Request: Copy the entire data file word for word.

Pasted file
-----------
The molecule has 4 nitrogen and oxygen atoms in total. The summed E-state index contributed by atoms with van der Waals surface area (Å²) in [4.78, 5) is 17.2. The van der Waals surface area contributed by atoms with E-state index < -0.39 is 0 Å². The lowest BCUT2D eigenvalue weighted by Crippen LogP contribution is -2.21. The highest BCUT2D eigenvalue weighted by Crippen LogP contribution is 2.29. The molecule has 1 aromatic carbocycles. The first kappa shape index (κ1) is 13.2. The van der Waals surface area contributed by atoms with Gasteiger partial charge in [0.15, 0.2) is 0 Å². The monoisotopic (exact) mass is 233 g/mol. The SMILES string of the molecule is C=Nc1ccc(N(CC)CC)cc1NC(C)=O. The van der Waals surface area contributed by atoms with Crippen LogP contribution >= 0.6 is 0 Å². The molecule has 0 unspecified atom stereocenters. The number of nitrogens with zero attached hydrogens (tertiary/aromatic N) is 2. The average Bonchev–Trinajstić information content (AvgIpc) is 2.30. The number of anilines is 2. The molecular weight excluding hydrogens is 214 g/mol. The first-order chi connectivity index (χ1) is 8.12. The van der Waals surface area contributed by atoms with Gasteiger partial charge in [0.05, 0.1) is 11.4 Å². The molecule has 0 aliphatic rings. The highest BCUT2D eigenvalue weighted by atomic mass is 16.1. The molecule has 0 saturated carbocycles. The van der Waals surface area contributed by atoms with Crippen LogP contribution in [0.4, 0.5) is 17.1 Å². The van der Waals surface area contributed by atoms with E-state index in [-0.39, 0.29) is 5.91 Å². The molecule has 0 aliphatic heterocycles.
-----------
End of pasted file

The molecule has 4 nitrogen and oxygen atoms in total. The summed E-state index contributed by atoms with van der Waals surface area (Å²) in [4.78, 5) is 17.2. The van der Waals surface area contributed by atoms with E-state index < -0.39 is 0 Å². The lowest BCUT2D eigenvalue weighted by Crippen LogP contribution is -2.21. The highest BCUT2D eigenvalue weighted by Crippen LogP contribution is 2.29. The molecule has 1 aromatic carbocycles. The first kappa shape index (κ1) is 13.2. The van der Waals surface area contributed by atoms with Gasteiger partial charge in [0.15, 0.2) is 0 Å². The monoisotopic (exact) mass is 233 g/mol. The SMILES string of the molecule is C=Nc1ccc(N(CC)CC)cc1NC(C)=O. The van der Waals surface area contributed by atoms with Crippen LogP contribution >= 0.6 is 0 Å². The molecule has 0 unspecified atom stereocenters. The number of nitrogens with zero attached hydrogens (tertiary/aromatic N) is 2. The average Bonchev–Trinajstić information content (AvgIpc) is 2.30. The number of anilines is 2. The molecular weight excluding hydrogens is 214 g/mol. The first-order chi connectivity index (χ1) is 8.12. The van der Waals surface area contributed by atoms with Gasteiger partial charge in [0.05, 0.1) is 11.4 Å². The molecule has 0 aliphatic rings. The highest BCUT2D eigenvalue weighted by atomic mass is 16.1. The molecule has 0 saturated carbocycles. The van der Waals surface area contributed by atoms with Crippen LogP contribution in [0.4, 0.5) is 17.1 Å². The van der Waals surface area contributed by atoms with E-state index in [-0.39, 0.29) is 5.91 Å². The molecule has 0 aliphatic heterocycles.